Index to Chiropractic Literature
Index to Chiropractic Literature
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ID 18858
Title Expanding the resources [in response to: Kline CM. The literature: Tackling Everest. JACA Online 2005; 42(7):2-6.] [letter]
URL
Journal JACA Online. 2006 Jan-Feb;43(1):Online access only p 16
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Subject(s)
Peer Review No
Publication Type Letter
Abstract/Notes
 
As librarians employed in two chiropractic colleges, we applaud your proposed series on how to find and use the scientific literature.  The stated purpose of the first article in this series is to focus primarily on providing some access fundamentals, with suggestions on how to effectively use them. The author touched on a number of topics, including how to formulate a research question, where and how to search, and how to interpret statistics.  Any one of these deserves to be the focus of a separate article, and all would be welcomed by your readers. We would like to comment on the section of the article in which you highlight PubMed, Where to Start.
 
PubMed is unquestionably a valuable resource for chiropractors. However, its coverage of purely chiropractic journals is limited to JMPT (1982 to the present), Chiropractic History (1981-2000) and Chiropractic & Osteopathy (2005+). For those wishing to search the chiropractic literature beyond these journals, the Index to Chiropractic Literature (ICL) is the database of choice, and it’s free.  The Chiropractic Library Consortium’s librarians have indexed in ICL all peer-reviewed chiropractic journals from 1985.  Thanks to a 2004 grant from the Association of Chiropractic Colleges, we have been able to make many improvements over the past year, and we encourage JACA Online readers to give ICL a try at www.chiroindex.org.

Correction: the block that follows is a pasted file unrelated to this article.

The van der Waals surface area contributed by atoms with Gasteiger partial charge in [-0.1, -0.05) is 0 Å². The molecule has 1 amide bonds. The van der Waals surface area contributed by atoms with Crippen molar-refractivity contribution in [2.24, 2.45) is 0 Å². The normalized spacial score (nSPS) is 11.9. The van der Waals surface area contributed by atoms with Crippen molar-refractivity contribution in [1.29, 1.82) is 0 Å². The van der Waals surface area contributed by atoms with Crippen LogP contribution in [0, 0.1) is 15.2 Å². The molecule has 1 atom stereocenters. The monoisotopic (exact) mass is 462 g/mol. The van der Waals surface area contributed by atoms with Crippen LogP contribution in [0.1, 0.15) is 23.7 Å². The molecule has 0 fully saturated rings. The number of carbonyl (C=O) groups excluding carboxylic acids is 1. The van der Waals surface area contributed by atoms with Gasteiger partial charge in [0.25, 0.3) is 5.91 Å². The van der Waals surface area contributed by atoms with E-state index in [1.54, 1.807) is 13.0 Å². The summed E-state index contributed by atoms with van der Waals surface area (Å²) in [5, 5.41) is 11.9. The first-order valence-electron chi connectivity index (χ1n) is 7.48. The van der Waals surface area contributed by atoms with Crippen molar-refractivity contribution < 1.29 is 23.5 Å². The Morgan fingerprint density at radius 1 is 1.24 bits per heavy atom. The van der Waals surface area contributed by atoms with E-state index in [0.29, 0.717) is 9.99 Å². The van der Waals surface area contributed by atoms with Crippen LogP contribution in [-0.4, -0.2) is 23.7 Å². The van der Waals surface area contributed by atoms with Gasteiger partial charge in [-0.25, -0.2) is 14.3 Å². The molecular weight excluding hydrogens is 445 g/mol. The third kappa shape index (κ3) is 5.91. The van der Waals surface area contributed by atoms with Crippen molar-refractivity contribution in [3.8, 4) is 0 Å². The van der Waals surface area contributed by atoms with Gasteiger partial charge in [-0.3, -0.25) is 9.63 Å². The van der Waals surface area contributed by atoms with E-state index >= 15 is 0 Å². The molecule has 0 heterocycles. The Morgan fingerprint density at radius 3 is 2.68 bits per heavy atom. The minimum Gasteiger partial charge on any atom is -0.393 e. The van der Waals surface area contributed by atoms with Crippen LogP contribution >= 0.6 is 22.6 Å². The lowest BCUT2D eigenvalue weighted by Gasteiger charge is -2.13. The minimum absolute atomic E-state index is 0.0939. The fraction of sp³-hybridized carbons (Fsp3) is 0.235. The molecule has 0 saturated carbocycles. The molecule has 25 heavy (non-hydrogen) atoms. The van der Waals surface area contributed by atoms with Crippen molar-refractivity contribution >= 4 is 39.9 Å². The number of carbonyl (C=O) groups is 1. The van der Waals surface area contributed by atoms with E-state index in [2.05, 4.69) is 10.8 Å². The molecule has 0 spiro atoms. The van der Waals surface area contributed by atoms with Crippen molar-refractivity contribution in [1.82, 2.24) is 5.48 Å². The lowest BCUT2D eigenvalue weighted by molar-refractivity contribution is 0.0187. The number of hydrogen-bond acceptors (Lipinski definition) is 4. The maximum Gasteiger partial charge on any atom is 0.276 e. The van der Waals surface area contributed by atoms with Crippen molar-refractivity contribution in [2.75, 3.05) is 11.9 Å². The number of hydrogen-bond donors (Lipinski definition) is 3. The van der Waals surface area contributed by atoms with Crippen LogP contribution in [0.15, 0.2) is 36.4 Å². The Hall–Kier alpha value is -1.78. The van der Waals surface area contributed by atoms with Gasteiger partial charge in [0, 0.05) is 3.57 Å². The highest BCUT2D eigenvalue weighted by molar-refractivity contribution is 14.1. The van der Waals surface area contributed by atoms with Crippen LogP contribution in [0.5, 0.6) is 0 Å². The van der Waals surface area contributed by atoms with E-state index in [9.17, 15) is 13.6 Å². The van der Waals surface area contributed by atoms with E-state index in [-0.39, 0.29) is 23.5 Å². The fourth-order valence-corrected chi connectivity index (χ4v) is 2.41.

As librarians we always encourage our chiropractic students to search a variety of databases, and these include CINAHL, Alt HealthWatch, MANTIS and the Cochrane Database of Systematic Reviews. We realize that many chiropractors do not have access to these resources. There are, however, some free, high-quality databases available, many of which are listed on ICL’s Further Resources page at www.chiroindex.org/resources.php.
 
Even if chiropractors limit their literature searches to PubMed and ICL, they stand a good chance of discovering much of the peer-reviewed chiropractic literature.  Correctly interpreting and putting into practice the lessons from this literature will lead to better health care decisions, and ultimately, to improved patient outcomes, the goal of evidence-based chiropractic.
 
Phyllis Harvey MLn (Palmer College of Chiropractic), ICL Editor
Anne Taylor-Vaisey MLS (Canadian Memorial Chiropractic College), ICL Co-Editor & Web Editor

 

 

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